‘The difference in working with Randeep Hooda is that he is a powerhouse of talent without the frills and fancies of a superstar.’
‘The kissing scene in Do Lafzon Ki Kahani was pre-scripted; nothing is spontaneous. We are all professional actors, nothing can happen spontaneously. Nobody gets carried away.’
‘I don’t believe language is a barrier. I have acted in many languages. It’s all about expressing and emoting.’
Kajal Aggarwal is clearly a passionate young lady. And she is most passionate about what she calls “good cinema”.
She is also extremely loyal to southern cinema, which has given her an identity. This is why, though her family lives in Mumbai, she won’t rush into the arms of a Hindi film.
But the Singham girl, who was last seen in Special 26, has been lured by Do Lafzon Ki Kahani, which co-stars the talented Randeep Hooda playing a martial arts fighter who falls in love with her character, a visually impaired girl.
In this rather interesting conversation, Rediff.com contributor Rajul Hedge discovers the level headed girl behind the pretty face.
How much time do you get to spend with your family in Mumbai?
I used to do about six films a year, so I would barely come to Mumbai. In fact, I would be here for just three days in year -- for Diwali, my birthday and New Year.
Now I am balancing it out. I get a lot more time at home because I am doing a Hindi film (smiles).
Is it a conscious decision to do a Hindi film once in two years?
(Laughs) No. Strangely, it has panned out that way. I would like to do a lot more films but I don’t want to do a Hindi film just for the sake of it.
I am doing fabulous films down south. I want to associate with good cinema. That is my primary concern.
I have been offered Hindi films before which did not take my fancy. When something does, here I am.
You are playing visually impaired girl in Do Lafzon Ki Kahani. How did you prepare for this role? Did you meet a visually impaired person?
This is the first time that I am playing a visually impaired person on screen. It is very important to be convincing when you have the responsibility of portraying something so real.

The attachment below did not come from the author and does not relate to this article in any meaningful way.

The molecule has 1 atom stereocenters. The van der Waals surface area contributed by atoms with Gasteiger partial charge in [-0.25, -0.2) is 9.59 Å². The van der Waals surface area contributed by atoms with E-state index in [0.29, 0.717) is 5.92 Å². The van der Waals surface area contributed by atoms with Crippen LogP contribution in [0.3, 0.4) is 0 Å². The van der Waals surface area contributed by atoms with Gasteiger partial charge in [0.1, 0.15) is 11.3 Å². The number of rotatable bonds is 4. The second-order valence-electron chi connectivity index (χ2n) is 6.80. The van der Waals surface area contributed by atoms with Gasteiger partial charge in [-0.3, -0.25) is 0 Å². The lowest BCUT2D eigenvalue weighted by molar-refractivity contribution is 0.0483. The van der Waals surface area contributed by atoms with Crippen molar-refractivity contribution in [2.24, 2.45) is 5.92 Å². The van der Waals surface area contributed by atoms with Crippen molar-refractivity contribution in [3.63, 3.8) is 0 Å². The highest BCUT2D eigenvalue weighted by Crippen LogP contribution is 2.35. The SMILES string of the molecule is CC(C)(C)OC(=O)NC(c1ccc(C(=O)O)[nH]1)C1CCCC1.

I worked pretty hard on myself for this particular film. I interacted with lot of people at the XRCVC (Resource Centre for the Visually Challenged) at St Xavier’s, Mumbai.
There is this kind, gentle man called Dr Sam who has been visually impaired from birth. He is the most positive, radiant and happiest person I have ever met. It was so wonderful interacting with him.
I learnt a lot about people who are visually impaired. They hate self-pity. They taught me basic Braille, made me familiar with the equipment they use like special computers, audio machines, microwaves, watches and mobile phones. I have used one or two of these gadgets in the film.
They have their own way of dealing with things. While pouring water into a glass, they check with one finger so as not to spill the water.
These are commonsense things we don’t even think about because we don’t need to.
I realised the importance of these basic things from them and have used it in the film.
What are the challenges you faced while playing a visually impaired character?
To not make it a cliche and keep it as real and as believable as possible. It is very hard for some one who can see to convince someone that you cannot see.
It’s natural instinct for you to look at a person when he or she calls your name.
We have a tendency to use our eyes for various reactions. I had to control my eye movements.
Throughout the film, I looked with both my eyes on either side.
DLKK was draining emotionally as it is an intense, challenging film.
DLKK is inspired from a Korean film, Always. Did you watch it?
Of course, that is why I said yes to this film.
When I was offered DLKK, I watched Always because I wanted to know the story. I was sobbing through out the movie. I loved it.
I decided I am going to leave everything else and first focus on this film. But DLKK has been modified to suit the Indian sensibility.
How do you plan your career in both the south and in Hindi films?
That’s where the bummer is. If I am doing four films a year, two each in Telugu and Tamil, then I don’t have time for anything else.
Since I was doing DLKK, I had to let go lot of films in the south. There is this constant battle of dissatisfaction I have to learn to deal with.
I am a very greedy person; I want it all and that becomes hard. Then you’ve got to do what you want to do. So I end up choosing the best, in my opinion, from everything that I am offered.
Do you choose films depending on which industry is making the film?